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Congress can’t ‘fix’ net neutrality with a new bill. Here’s why.


As FCC Chairman Ajit Pai pushes toward his planned repeal of Net Neutrality rules on Dec. 14, we’ve seen a tremendous upswell of activism and organizing around what comes next in the fight for the open internet.

The path to victory for Net Neutrality supporters requires strong leadership from Capitol Hill — but it shouldn’t include a legislative “fix.”

{mosads}Some lawmakers have suggested that if the Trump FCC votes to gut Net Neutrality protections, Congress should step in and replace them with new legislation. That may sound like a good idea, but in the end it’s the same old game of “repeal and (don’t really) replace.”

Here’s why Congress shouldn’t legislate Net Neutrality.

First of all, we have a good law already. It’s called Title II of the Communications Act.

Despite the whining and lying of monopoly internet service providers like AT&T, Comcast and Verizon that are hell-bent on destroying Net Neutrality, Title II hasn’t actually harmed broadband investment.

What’s more, the Title II Net Neutrality rules have been upheld in court. And the existing law is immensely popular among Republican and Democratic voters, public advocates and businesses.

Passing a new bill with enough support from current Republican leadership would mean watering down the rules and undermining internet users’ rights.

Too many Republicans in Congress, like the ISPs lobbying them, don’t genuinely care about Net Neutrality. The most recent attempt at legislation, from Sen. John Thune (R-S.D.) and Rep. Greg Walden (R-Ore.), would have preserved only some of the existing rules — while leaving enormous loopholes enabling companies to discriminate against online content and violate Net Neutrality principles.

Even if a new bill closed those loopholes, Title II does more than simply protect Net Neutrality. The existing statute also gives the FCC unquestionable legal authority to modernize the Lifeline program subsidizing low-income families’ access to broadband — which Pai is already working to undermine.

Title II also gives the FCC authority to protect our privacy from broadband providers’ intrusions. (You might remember this fight from March, when Congress repealed the FCC’s strong privacy rules. We’re still waiting on that “replacement”.)

But what about a perfect bill that enshrined both Net Neutrality and all other relevant Title II protections? It would be dead on arrival in this Congress.

Although people of all political stripes outside the Beltway support Net Neutrality, inside D.C. this is a deeply partisan issue. Passing a good bill through this Congress, with this president while facing off against an army of ISP lobbyists and their mountains of campaign cash would be impossible.

New legislation would also fail to stop the political ping pong, litigation, and uncertainty that ISPs have spent so much energy stoking and bemoaning. The “ping pong” argument is a red herring, meant to disguise the fact that the ISPs themselves are the sole source of regulatory uncertainty.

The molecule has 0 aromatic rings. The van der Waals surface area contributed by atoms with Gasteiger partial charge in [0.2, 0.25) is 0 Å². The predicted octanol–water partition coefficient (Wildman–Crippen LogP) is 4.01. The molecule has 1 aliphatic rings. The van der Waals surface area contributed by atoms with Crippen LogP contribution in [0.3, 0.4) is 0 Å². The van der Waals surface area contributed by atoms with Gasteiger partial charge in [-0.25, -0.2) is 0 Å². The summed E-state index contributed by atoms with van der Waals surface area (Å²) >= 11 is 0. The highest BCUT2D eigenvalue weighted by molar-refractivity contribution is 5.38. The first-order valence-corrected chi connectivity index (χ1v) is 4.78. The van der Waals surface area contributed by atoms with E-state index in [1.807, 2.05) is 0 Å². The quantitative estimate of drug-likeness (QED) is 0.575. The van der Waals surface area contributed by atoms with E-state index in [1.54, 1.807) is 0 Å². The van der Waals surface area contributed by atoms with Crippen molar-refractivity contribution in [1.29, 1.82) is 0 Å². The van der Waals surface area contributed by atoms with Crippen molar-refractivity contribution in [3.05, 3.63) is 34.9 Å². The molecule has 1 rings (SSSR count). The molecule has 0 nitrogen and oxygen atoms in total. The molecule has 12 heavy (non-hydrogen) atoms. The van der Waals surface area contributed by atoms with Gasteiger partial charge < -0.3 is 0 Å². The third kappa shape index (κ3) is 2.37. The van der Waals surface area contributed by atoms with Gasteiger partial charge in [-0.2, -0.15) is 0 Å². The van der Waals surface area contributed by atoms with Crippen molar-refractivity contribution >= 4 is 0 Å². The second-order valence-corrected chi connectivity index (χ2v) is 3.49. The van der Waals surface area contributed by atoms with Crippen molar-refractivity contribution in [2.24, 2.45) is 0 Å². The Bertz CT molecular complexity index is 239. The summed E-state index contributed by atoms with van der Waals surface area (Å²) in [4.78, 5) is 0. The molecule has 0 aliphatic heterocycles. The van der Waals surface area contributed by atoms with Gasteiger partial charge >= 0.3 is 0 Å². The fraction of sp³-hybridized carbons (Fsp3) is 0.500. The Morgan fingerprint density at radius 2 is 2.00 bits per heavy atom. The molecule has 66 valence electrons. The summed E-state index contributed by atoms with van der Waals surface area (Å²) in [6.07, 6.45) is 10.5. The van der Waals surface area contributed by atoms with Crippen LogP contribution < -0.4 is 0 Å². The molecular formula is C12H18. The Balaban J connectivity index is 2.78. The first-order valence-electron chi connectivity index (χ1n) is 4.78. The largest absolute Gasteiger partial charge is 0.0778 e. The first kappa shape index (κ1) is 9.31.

The FCC correctly reclassified broadband as a Title II service in 2015; the courts agreed, and the rules work. Only the ISPs and Chairman Pai continue to object, without evidence. To end this supposed uncertainty, all the ISPs need to do is stop manufacturing it.

It’s ridiculous to suggest that passing a new law would end all political disputes or litigation battles over Net Neutrality. Legislation can be repealed, litigated or undermined by further regulatory action.

For an example, look no further than the 1996 Telecommunications Act itself, which passed Congress by huge margins and still provides the bedrock nondiscrimination laws we need. Yet more than 20 years later it’s still the subject of vigorous debate.

If by some stroke of luck Congress managed to pass a good bill preserving Title II authority, what’s to stop ISPs from moving their game of “ping pong” to Congress? Nothing at all.

We have a good law. We have nothing to gain from bargaining with Congress for a worse one. If the FCC votes to scrap Title II authority, Net Neutrality advocates will take the agency to court — where Chairman Pai’s substantive failures and procedural violations will be called into question.

This is exactly why ISPs are pushing so hard for legislation. Their strategy since the 2015 Open Internet Order has been to shred the existing rules so that Net Neutrality supporters get desperate enough to come to the bargaining table and compromise our own victory away.

Now is not the time to cut a bad deal. We can and should fight for Title II in court. Our champions in Congress need to stand strong with us, instead of sitting down with those who’ve threatened and coerced us.

Chairman Pai’s repeal is a tactical trap designed to force Congress to legislate weaker rules. Net Neutrality proponents in Congress shouldn’t fall for it. 

Dana Floberg is a policy analyst for Free Press and the Free Press Action Fund.

Tags Greg Walden John Thune

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